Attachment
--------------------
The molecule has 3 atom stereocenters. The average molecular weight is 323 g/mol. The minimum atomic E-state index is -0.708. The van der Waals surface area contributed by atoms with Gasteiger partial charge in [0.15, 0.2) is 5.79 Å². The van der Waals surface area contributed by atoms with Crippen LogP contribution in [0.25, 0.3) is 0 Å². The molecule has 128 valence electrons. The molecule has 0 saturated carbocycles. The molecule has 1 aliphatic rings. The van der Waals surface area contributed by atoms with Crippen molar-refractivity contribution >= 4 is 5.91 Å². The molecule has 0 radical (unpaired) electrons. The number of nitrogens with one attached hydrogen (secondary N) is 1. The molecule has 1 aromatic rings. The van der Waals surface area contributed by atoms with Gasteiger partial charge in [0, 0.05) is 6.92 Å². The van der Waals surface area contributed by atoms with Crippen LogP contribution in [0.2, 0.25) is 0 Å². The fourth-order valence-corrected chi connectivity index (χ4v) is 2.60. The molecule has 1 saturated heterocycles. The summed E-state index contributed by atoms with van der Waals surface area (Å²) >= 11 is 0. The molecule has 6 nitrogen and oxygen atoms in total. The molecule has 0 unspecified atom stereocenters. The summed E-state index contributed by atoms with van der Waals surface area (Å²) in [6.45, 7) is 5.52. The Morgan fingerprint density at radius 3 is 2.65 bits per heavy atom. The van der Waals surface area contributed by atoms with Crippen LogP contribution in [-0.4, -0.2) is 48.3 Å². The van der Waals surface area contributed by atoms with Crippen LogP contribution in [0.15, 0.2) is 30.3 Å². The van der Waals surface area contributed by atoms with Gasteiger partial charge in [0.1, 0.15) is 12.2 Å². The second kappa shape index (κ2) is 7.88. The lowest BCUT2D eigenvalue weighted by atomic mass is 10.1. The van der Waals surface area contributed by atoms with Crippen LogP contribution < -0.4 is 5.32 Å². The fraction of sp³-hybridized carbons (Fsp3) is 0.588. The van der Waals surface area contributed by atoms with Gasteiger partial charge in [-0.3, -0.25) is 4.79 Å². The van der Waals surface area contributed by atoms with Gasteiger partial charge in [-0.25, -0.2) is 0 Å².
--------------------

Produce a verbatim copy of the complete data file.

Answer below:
The molecule has 3 atom stereocenters. The average molecular weight is 323 g/mol. The minimum atomic E-state index is -0.708. The van der Waals surface area contributed by atoms with Gasteiger partial charge in [0.15, 0.2) is 5.79 Å². The van der Waals surface area contributed by atoms with Crippen LogP contribution in [0.25, 0.3) is 0 Å². The molecule has 128 valence electrons. The molecule has 0 saturated carbocycles. The molecule has 1 aliphatic rings. The van der Waals surface area contributed by atoms with Crippen molar-refractivity contribution >= 4 is 5.91 Å². The molecule has 0 radical (unpaired) electrons. The number of nitrogens with one attached hydrogen (secondary N) is 1. The molecule has 1 aromatic rings. The van der Waals surface area contributed by atoms with Gasteiger partial charge in [0, 0.05) is 6.92 Å². The van der Waals surface area contributed by atoms with Crippen LogP contribution in [0.2, 0.25) is 0 Å². The fourth-order valence-corrected chi connectivity index (χ4v) is 2.60. The molecule has 1 saturated heterocycles. The summed E-state index contributed by atoms with van der Waals surface area (Å²) >= 11 is 0. The molecule has 6 nitrogen and oxygen atoms in total. The molecule has 0 unspecified atom stereocenters. The summed E-state index contributed by atoms with van der Waals surface area (Å²) in [6.45, 7) is 5.52. The Morgan fingerprint density at radius 3 is 2.65 bits per heavy atom. The van der Waals surface area contributed by atoms with Crippen LogP contribution in [-0.4, -0.2) is 48.3 Å². The van der Waals surface area contributed by atoms with Crippen LogP contribution in [0.15, 0.2) is 30.3 Å². The van der Waals surface area contributed by atoms with Gasteiger partial charge in [0.1, 0.15) is 12.2 Å². The second kappa shape index (κ2) is 7.88. The lowest BCUT2D eigenvalue weighted by atomic mass is 10.1. The van der Waals surface area contributed by atoms with Crippen LogP contribution < -0.4 is 5.32 Å². The fraction of sp³-hybridized carbons (Fsp3) is 0.588. The van der Waals surface area contributed by atoms with Gasteiger partial charge in [-0.3, -0.25) is 4.79 Å². The van der Waals surface area contributed by atoms with Gasteiger partial charge in [-0.25, -0.2) is 0 Å².